“Of course. I am fully bilingual. There is an opportunity for us to offer the product in Spanish. We know that Spanish is a language that is spoken at home. Why not take up that advantage, that opportunity to promote a Spanish version of the application here in the Rio Grande Valley? I think that is what we want to do.”

Helping Reynosa

A reporter pointed out that if helping the Rio Grande Valley posed a challenge, the need for an operation like Cityflag is even more pronounced just across the border in Reynosa. There, the city government does not have single-member districts, so it is hard for residents to reach the person who is ultimately responsible for improving conditions in their colonia. A reporter gave an example of the lack of street paving, the poor trash collection system, and even getting the local council to cut the grass in a neighborhood park.

Altamirano responded: “Our goal in Mexico is to implement the software, the backend. We start with that. So, whenever anyone is calling, instead of emailing about a certain request or report, people are going to be able to delegate internally through the software, where the request is going to go the right department. We have all that set up. That is what we expect to sell first in Mexico. We start with that. We build the groundwork for that and later introduce an application in Mexico. That is the goal.”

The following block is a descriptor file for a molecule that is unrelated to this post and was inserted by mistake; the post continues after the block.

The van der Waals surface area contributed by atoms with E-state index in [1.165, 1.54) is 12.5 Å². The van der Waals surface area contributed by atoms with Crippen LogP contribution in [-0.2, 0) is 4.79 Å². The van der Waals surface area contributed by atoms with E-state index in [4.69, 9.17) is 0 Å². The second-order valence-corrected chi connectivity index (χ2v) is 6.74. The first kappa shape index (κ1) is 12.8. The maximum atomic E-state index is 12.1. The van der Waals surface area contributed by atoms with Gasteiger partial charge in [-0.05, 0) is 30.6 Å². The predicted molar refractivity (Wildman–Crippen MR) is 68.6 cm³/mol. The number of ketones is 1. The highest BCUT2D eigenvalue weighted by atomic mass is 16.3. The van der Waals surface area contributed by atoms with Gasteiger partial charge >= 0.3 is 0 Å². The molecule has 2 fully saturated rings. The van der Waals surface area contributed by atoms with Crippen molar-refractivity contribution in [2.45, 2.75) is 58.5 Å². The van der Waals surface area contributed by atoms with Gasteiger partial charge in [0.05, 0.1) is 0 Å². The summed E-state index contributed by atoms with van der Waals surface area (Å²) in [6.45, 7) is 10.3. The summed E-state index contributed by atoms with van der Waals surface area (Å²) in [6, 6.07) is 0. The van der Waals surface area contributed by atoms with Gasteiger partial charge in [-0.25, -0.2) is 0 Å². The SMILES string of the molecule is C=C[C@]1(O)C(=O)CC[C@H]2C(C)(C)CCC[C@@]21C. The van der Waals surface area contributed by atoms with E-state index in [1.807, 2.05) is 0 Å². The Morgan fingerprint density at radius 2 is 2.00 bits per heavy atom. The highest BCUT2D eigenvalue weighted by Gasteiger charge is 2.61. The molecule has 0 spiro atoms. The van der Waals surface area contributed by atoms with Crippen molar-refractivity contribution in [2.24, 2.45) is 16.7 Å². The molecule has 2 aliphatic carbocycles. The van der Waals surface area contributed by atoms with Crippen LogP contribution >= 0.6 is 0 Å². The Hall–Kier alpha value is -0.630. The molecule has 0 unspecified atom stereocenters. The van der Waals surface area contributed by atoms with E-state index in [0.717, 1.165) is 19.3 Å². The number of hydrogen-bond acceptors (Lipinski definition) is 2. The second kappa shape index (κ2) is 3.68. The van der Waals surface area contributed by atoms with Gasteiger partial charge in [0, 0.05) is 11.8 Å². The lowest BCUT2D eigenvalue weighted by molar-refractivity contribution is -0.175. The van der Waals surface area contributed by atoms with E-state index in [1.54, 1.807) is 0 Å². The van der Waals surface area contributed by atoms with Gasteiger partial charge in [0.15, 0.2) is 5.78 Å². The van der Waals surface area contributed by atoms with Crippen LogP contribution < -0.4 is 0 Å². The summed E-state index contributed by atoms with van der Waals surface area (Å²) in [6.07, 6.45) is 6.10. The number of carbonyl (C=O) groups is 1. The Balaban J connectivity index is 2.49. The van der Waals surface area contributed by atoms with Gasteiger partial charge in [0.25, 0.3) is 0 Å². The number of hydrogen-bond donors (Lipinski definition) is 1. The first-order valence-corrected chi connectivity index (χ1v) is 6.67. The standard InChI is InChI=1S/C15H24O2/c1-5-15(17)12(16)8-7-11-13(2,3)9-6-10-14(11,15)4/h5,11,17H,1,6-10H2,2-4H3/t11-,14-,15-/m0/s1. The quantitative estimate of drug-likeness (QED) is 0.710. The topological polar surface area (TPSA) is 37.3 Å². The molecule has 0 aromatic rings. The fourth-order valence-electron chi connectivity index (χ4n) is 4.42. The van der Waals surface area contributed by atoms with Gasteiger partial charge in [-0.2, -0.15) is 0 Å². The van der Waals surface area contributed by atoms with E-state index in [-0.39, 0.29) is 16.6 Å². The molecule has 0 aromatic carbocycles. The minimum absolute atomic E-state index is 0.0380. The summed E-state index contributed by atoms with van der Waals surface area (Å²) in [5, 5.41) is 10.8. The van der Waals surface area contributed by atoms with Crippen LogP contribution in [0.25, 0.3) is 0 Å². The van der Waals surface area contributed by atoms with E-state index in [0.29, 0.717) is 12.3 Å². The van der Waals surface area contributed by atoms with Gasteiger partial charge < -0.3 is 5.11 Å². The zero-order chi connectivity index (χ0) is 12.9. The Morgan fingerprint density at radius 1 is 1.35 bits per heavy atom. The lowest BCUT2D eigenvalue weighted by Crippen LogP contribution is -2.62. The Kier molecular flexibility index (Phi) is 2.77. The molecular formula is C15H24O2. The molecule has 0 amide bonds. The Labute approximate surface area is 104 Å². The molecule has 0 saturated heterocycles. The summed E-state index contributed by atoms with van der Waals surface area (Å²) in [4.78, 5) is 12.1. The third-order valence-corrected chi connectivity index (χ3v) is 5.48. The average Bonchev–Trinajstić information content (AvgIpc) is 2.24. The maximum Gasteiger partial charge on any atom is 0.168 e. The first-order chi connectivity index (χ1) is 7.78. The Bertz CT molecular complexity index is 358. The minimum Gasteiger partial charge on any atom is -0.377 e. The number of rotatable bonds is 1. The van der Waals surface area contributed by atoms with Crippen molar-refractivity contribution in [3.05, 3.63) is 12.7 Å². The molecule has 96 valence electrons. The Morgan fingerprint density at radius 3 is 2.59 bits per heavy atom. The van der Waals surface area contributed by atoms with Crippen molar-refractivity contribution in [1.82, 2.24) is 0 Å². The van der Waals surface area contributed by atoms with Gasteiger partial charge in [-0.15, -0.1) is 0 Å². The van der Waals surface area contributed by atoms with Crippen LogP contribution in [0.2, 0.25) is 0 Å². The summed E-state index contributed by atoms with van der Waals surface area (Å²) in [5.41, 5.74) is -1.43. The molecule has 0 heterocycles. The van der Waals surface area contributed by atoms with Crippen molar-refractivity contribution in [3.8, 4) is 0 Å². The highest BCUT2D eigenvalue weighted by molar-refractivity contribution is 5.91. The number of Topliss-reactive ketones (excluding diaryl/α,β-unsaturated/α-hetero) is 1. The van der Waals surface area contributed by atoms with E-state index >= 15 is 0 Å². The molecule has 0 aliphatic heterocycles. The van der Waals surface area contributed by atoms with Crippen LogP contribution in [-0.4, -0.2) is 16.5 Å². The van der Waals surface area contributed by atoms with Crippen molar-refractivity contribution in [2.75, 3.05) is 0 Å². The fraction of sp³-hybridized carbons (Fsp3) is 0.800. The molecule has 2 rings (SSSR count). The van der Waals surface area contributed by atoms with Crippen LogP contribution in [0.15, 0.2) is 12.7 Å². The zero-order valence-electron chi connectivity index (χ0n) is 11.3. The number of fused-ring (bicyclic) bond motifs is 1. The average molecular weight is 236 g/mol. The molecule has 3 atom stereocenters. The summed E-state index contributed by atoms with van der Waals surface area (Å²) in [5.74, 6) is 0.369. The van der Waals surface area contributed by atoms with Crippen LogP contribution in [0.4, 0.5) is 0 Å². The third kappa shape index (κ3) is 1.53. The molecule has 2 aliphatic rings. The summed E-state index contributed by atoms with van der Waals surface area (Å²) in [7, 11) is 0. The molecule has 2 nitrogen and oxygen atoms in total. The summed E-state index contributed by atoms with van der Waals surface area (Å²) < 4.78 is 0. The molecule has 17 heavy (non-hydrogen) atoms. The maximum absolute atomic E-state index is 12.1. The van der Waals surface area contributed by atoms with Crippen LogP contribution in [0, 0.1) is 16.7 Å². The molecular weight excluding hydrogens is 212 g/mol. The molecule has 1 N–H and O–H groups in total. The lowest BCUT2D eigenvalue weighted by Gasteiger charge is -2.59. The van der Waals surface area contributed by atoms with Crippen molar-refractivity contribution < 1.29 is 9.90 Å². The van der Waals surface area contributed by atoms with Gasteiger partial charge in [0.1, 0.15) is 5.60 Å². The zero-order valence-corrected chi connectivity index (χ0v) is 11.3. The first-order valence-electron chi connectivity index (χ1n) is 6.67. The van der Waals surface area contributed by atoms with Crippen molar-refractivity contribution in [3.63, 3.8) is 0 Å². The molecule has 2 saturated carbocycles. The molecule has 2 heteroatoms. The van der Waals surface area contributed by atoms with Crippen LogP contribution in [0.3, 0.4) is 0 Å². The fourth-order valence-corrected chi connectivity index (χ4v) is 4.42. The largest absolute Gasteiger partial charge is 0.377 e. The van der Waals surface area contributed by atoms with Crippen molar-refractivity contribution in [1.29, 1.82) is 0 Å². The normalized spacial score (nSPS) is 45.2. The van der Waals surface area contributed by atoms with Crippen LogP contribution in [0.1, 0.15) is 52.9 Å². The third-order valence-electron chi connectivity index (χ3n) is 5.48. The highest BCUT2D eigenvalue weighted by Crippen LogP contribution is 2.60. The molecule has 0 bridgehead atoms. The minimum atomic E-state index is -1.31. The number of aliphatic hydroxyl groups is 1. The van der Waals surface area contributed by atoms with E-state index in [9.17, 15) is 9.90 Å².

An Expert in Residence

So, for three months, Altamirano is an expert in residence at the CEED building in Mission. Asked how that came about and why he took the gig, Altamirano said:

“It is not just me, it is the entire Cityflag team. We are here for three months. We hope to connect with the community, to educate the community on what civic technology is. Educate the community on what start-up ecosystems can do for a community. How it can promote a lot of economic development.”

More than anything, however, Cityflag hopes to build knowledge on startups, on technology, on innovation, and hopefully on the potential that is possible if the Rio Grande Valley develops smart cities.

“We hope that we can connect with leaders around the community that want to talk about smart cities, that want to talk about innovation. I write about smart cities, I write for the World Economic Forum on this subject matter and I think I can transfer that information to folks down here because I am passionate about what is happening here in the RGV.”

Altamirano reiterated that he is proud to be from the Valley but pointed out that he is not the only member of Cityflag with that connection.